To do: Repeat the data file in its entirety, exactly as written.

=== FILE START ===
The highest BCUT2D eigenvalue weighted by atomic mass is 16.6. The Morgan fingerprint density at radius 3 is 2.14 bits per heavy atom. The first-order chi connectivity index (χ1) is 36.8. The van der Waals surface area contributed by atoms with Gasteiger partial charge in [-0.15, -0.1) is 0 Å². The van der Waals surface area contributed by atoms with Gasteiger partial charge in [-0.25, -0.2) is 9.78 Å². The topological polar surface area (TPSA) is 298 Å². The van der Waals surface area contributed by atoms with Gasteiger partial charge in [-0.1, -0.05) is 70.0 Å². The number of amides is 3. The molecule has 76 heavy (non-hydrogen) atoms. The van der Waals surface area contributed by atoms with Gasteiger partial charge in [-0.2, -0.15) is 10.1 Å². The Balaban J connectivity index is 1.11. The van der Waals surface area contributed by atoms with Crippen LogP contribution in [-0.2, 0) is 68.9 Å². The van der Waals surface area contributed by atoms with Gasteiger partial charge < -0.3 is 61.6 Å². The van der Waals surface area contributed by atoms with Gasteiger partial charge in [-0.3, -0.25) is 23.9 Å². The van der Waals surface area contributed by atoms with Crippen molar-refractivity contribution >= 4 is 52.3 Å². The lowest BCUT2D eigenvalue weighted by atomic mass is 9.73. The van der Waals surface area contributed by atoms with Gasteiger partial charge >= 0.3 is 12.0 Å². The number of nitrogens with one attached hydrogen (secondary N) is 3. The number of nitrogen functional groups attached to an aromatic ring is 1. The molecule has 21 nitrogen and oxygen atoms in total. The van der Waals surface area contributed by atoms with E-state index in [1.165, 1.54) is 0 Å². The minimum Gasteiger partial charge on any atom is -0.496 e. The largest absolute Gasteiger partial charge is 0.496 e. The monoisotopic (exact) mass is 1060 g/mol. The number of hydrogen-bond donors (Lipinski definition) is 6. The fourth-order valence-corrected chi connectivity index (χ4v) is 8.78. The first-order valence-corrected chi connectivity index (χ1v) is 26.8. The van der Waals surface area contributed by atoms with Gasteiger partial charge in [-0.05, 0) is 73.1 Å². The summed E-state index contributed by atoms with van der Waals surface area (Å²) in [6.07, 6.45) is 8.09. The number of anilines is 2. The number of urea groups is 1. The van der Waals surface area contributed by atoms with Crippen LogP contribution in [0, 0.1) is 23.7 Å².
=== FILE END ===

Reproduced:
The highest BCUT2D eigenvalue weighted by atomic mass is 16.6. The Morgan fingerprint density at radius 3 is 2.14 bits per heavy atom. The first-order chi connectivity index (χ1) is 36.8. The van der Waals surface area contributed by atoms with Gasteiger partial charge in [-0.15, -0.1) is 0 Å². The van der Waals surface area contributed by atoms with Gasteiger partial charge in [-0.25, -0.2) is 9.78 Å². The topological polar surface area (TPSA) is 298 Å². The van der Waals surface area contributed by atoms with Gasteiger partial charge in [-0.1, -0.05) is 70.0 Å². The number of amides is 3. The molecule has 76 heavy (non-hydrogen) atoms. The van der Waals surface area contributed by atoms with Gasteiger partial charge in [-0.2, -0.15) is 10.1 Å². The Balaban J connectivity index is 1.11. The van der Waals surface area contributed by atoms with Crippen LogP contribution in [-0.2, 0) is 68.9 Å². The van der Waals surface area contributed by atoms with Gasteiger partial charge < -0.3 is 61.6 Å². The van der Waals surface area contributed by atoms with Gasteiger partial charge in [-0.3, -0.25) is 23.9 Å². The van der Waals surface area contributed by atoms with Crippen molar-refractivity contribution >= 4 is 52.3 Å². The lowest BCUT2D eigenvalue weighted by atomic mass is 9.73. The van der Waals surface area contributed by atoms with Gasteiger partial charge >= 0.3 is 12.0 Å². The number of nitrogens with one attached hydrogen (secondary N) is 3. The number of nitrogen functional groups attached to an aromatic ring is 1. The molecule has 21 nitrogen and oxygen atoms in total. The van der Waals surface area contributed by atoms with E-state index in [1.165, 1.54) is 0 Å². The minimum Gasteiger partial charge on any atom is -0.496 e. The largest absolute Gasteiger partial charge is 0.496 e. The monoisotopic (exact) mass is 1060 g/mol. The number of hydrogen-bond donors (Lipinski definition) is 6. The fourth-order valence-corrected chi connectivity index (χ4v) is 8.78. The first-order valence-corrected chi connectivity index (χ1v) is 26.8. The van der Waals surface area contributed by atoms with Gasteiger partial charge in [-0.05, 0) is 73.1 Å². The summed E-state index contributed by atoms with van der Waals surface area (Å²) in [6.07, 6.45) is 8.09. The number of anilines is 2. The number of urea groups is 1. The van der Waals surface area contributed by atoms with Crippen LogP contribution in [0, 0.1) is 23.7 Å².